In summary, we have shown that weak positive (2+) HER2 IHC, in addition to representing a “false positive” in terms of concordance with amplification status, may also represent true false‐negative IHC in a small proportion of cases. This may have potentially significant therapeutic implications if confirmatory molecular testing is not included in the routine evaluation protocol for HER2 in invasive breast cancer.

Acknowledgements

We thank Roche (Ireland) for the provision of reagents for IHC and FISH testing for HER2.

Abbreviations

AMNCH - The Adelaide and Meath Hospital

FISH - fluorescence in‐situ hybridisation

IHC - immunohistochemistry

Footnotes

Competing interests: None.

References

1. Slamon D J, Godolphin W, Jones L A. et al Studies of the HER2/neu proto‐oncogene in human breast and ovarian cancer. Science 1989. 244701–712.712
2. Press M F, Slamon D J, Flom K J. et al Evaluation of HER2/neu gene amplification and overexpression. J Clin Oncol 2002. 203095–3105.3105 [PubMed]
3. Pauletti G, Godolphin W, Press M F. et al Detection and quantitation of HER2/neu gene amplification in human breast cancer archival material using fluorescent in‐situ hybridisation. Oncogene 1996. 1363–72.72 [PubMed]
4. Kallioniemi O P, Kallieoniemi A, Kurisu W. et al ERBB2 amplification in breast cancer analysed by fluorescence in‐situ hybridisation. Proc Natl Acad Sci USA 1992. 895321–5325.5325 [PubMed]
5. Persons D L, Borelli K A, Hsu P H. Quantitation of HER2/neu and c‐myc gene amplification in breast carcinoma using fluorescence in‐situ hybridisation. Mod Pathol 1997. 10720–727.727 [PubMed]
6. Ross J S, Fletcher J A, Linette G P. et al The HER2/neu gene and protein in breast cancer 2003: biomarker and target of therapy. Oncologist 2003. 8307–325.325 [PubMed]
7. Andrulis I L, Bull S B, Blackstein M E. et al neu/erbB‐2 amplification identifies a poor‐prognosis group of women with node negative breast cancer. J Clin Oncol 1998. 161340–1349.1349 [PubMed]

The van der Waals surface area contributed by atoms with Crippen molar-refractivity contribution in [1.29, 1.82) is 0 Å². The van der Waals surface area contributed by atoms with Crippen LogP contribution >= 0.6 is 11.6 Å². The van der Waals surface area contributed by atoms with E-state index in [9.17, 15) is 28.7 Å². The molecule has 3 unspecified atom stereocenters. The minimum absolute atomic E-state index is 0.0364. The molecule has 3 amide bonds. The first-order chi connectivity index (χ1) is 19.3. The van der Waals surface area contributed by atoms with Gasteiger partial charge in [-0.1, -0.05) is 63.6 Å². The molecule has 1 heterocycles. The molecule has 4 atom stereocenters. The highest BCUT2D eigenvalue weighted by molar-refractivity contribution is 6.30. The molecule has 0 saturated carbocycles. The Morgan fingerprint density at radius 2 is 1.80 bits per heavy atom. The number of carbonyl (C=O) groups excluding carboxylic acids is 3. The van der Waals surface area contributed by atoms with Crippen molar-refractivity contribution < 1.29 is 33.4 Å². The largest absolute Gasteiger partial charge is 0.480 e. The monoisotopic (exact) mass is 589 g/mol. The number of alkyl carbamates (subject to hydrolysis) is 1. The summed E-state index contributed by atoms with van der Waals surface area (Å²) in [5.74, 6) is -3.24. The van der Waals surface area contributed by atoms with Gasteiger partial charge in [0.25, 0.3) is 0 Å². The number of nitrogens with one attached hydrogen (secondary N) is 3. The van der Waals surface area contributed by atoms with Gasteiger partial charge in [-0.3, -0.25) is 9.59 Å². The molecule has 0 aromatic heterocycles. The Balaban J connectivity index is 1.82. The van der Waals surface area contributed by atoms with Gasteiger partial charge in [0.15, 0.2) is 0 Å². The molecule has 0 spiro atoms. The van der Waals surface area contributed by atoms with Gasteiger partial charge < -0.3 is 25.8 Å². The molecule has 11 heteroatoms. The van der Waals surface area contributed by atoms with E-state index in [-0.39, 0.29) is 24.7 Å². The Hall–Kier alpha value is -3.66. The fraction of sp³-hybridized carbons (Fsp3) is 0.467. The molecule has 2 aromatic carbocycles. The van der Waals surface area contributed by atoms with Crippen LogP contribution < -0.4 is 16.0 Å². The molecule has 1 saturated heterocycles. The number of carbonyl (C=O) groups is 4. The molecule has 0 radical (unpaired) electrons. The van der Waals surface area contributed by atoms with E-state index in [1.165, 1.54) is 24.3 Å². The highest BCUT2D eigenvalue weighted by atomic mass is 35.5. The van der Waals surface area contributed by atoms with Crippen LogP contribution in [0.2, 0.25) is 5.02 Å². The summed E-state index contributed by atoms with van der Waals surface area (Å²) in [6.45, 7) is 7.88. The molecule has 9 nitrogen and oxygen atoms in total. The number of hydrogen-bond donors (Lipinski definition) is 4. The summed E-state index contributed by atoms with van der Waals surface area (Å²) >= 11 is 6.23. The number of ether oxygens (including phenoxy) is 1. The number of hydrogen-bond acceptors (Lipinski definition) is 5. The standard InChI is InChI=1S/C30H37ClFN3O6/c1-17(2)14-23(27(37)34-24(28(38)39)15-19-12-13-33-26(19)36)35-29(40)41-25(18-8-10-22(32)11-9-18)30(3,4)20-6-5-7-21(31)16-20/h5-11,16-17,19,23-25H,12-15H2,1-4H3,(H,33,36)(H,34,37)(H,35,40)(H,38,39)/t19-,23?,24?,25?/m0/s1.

8. Jukkola A, Bloiga R, Soini Y. et al c‐erbB2 positivity is a factor for poor prognosis in breast cancer and poor response to hormonal or chemotherapy. Eur J Cancer 2001. 37347–354.354 [PubMed]
9. Agrup M, Stal O, Olsen K. et al C‐erbB2 overexpression and survival in early onset breast cancer. Breast Cancer Res Treat 2000. 6323–29.29 [PubMed]
10. Paik S, Bryant J, Park C. et al erbB2 and response to doxorubicin in patients with axillary node positive hormone receptor negative breast cancer. J Natl Cancer Inst 1998. 901361–1370.1370 [PubMed]
11. Slamon D J, Leyland‐Jones B, Shak S. et al Use of chemotherapy plus a monoclonal antibody against her2 for metastatic breast cancer that expresses her2. N Engl J Med 2001. 344783–792.792 [PubMed]
12. Eisenhauer E A. From the molecule to the clinic‐ inhibiting HER2 to treat breast cancer. N Engl J Med 2001. 344841–842.842 [PubMed]
13. Piccart‐Gehbart M J, Procter M, Leyland‐Jones B. et al Trastuzumab after adjuvant chemotherapy in HER2 positive breast cancer. N Engl J Med 2005. 3531659–1672.1672 [PubMed]
14. Romond E H, Perez E A, Bryant J. et al Trastuzumab plus adjuvant chemotherapy for operable HER2 positive breast cancer. N Engl J Med 2005. 3531673–1684.1684 [PubMed]
15. Bartlett J M S, Mallon E, Cooke T. Molecular diagnostics for determination of HER2 status in breast cancer. Curr Diagn Pathol 2003. 949–55.55